When Pat McNurney, Edgefield grounds manager (who had collected the herbs), actually sipped from the marinade, Mike McMenamin tried to protect him. But his cry, “Pat, stop. Don’t drink that. You’re too important to lose,” was too late. McNurney recovered in a few weeks time, but I still feel giddy.

For the first eight years, there had always been a bottle from a case of Lanson “champagne for connoisseurs only,” acquired from an old brewmaster of the now long-gone Blitz-Weinhard brewery, in France, in 1945, just after WWII had ended. The ‘45 was a banner year for that champagne and we may have consumed the last of that great vintage on the planet in 1996.

My notes from the 2012 meeting are unreadable, but I think that confab featured something like 73 additions, including samples of more than 30 McM and other brews, and many, many wine samples and distilled beverages. One had to be very, very careful that day.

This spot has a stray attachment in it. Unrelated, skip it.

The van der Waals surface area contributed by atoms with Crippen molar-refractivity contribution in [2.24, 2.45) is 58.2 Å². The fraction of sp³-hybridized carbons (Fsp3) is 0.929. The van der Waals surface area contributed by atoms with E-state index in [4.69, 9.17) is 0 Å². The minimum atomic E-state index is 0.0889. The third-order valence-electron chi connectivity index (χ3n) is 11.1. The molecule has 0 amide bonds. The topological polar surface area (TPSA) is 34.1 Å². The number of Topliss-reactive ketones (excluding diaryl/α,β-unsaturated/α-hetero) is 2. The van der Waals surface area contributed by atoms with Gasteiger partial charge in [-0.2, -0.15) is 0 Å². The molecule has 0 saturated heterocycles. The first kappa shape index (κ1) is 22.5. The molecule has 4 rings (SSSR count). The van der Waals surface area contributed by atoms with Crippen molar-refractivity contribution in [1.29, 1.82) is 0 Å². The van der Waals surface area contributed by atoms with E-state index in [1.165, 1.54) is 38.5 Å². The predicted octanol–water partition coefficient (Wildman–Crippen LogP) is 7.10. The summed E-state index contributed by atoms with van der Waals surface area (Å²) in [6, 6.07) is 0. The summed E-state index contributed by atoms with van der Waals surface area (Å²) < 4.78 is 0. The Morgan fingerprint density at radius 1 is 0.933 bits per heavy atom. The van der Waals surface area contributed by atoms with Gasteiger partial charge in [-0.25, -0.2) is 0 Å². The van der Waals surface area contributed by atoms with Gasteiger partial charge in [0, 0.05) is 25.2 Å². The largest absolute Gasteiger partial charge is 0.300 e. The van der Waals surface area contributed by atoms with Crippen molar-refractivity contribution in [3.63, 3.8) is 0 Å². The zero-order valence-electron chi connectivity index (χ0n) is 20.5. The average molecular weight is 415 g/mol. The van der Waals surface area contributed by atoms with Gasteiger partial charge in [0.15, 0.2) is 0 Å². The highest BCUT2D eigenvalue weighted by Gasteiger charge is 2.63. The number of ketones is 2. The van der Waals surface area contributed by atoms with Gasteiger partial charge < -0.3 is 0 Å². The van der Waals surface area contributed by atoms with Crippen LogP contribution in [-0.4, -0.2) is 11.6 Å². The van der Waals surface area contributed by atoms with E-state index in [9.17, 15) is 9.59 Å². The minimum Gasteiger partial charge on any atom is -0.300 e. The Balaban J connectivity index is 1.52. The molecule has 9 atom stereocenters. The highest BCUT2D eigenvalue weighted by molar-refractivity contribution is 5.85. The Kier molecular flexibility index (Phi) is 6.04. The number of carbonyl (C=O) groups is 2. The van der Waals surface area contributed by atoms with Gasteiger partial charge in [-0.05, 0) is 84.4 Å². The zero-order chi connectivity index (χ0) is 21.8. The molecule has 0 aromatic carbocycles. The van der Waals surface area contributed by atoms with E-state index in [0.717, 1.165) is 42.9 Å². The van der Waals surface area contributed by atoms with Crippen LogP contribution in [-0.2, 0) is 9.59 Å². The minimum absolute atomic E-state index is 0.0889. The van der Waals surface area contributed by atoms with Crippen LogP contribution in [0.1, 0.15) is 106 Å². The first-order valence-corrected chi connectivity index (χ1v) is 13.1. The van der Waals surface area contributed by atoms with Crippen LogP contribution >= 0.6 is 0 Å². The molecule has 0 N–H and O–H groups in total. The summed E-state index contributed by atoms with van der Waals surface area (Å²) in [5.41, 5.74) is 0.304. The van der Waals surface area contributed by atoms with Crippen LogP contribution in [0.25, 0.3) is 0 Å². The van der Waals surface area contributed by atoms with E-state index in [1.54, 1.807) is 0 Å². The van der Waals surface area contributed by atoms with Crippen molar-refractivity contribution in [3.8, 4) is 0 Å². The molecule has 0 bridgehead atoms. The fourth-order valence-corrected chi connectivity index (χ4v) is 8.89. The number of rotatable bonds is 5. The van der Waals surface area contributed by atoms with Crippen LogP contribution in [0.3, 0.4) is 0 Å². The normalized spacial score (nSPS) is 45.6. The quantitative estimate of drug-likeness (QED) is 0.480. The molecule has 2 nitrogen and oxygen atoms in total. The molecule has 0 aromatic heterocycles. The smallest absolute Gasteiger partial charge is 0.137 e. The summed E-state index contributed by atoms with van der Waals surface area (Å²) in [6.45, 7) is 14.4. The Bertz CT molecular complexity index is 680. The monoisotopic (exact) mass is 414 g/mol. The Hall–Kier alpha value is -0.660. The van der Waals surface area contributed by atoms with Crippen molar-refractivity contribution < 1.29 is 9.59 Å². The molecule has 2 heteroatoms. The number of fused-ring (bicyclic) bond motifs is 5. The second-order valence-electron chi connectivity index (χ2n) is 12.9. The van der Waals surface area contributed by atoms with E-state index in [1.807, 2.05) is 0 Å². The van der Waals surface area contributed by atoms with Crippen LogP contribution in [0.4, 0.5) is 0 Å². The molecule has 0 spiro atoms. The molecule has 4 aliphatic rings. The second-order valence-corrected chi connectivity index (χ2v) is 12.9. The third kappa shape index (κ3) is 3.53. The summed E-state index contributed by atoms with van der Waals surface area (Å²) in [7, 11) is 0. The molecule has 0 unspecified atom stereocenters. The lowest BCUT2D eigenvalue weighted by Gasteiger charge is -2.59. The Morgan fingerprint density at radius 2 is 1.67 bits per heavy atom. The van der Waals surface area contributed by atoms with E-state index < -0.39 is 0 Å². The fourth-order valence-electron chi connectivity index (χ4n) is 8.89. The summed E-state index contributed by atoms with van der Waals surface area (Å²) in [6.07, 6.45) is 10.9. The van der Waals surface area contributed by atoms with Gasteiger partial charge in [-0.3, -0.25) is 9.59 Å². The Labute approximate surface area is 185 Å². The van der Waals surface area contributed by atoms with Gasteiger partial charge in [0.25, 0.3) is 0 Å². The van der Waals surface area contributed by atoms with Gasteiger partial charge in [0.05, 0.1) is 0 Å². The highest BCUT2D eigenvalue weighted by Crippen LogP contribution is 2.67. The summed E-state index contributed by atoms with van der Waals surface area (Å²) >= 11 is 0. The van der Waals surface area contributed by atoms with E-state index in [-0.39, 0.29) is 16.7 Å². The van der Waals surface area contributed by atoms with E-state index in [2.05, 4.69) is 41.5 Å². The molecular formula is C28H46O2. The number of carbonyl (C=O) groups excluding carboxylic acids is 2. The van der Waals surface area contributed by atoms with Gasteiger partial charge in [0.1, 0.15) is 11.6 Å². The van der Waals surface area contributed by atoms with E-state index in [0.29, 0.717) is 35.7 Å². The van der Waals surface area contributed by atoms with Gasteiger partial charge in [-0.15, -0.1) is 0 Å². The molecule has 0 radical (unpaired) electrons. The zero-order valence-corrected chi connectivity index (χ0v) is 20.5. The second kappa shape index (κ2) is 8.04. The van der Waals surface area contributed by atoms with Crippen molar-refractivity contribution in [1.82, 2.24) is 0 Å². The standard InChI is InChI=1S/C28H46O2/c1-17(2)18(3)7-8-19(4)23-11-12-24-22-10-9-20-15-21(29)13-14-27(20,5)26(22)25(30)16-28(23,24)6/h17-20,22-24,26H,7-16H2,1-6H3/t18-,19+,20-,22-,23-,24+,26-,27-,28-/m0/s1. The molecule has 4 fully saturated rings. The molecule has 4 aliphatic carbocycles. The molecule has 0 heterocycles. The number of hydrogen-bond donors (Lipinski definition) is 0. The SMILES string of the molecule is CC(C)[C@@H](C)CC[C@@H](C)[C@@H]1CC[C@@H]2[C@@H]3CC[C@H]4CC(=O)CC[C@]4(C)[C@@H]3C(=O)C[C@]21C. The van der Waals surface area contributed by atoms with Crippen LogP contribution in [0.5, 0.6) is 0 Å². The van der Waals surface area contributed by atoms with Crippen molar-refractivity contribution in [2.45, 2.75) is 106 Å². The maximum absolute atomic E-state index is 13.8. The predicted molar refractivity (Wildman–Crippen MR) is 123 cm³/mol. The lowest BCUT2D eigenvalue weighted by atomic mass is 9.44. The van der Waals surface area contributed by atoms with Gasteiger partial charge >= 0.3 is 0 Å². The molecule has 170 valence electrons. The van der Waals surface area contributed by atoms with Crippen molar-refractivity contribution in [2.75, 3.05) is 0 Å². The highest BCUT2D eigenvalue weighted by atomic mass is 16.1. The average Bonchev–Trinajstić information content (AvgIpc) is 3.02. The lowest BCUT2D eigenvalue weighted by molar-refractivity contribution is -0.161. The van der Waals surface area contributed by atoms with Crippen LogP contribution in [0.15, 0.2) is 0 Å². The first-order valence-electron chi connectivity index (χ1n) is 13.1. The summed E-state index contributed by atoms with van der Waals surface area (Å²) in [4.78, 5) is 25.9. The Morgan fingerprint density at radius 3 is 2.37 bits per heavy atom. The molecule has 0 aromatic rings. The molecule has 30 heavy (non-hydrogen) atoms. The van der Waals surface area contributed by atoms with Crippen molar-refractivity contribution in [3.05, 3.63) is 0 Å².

But that wasn’t all that went into that beer. Tiny printed copies of an ad were added to the tub: “Beer is Not Alcohol.” I like that one. There were various other additions including songs, poems and who knows what all.

My contribution? I led the congregation in the Prohibition-era Starvation Army song:

We’re coming, we’re coming, our brave little band

On the right side of Temperance we now take our stand.

We don’t use tobacco because we do think

That the people who use it are likely to drink!


Away, away with rum by gum…the song of the Salvation Army!

We never eat fruitcake, because we do think

That the people who use it are likely to drink.

Oh, can you imagine a sorrier sight

Than a man eating fruitcake until he gets tight!


Away, away with rum by gum…the song of the Salvation Army!

We never eat cookies, they’re made with yeast

And one little bite turns a man to a beast.

Oh, can you imagine a sadder disgrace

Than a man in the gutter with crumbs on his face?

In conclusion, let me state that “Sanity is for sissies; a he-man needs another beer!”

Fred Eckhardt
Fred Eckhardt lives in Portland and carries a card with his name and photo on it so he can remember who he is and where he lives. At age 86, he’s always amazed to see his face in the mirror each morning.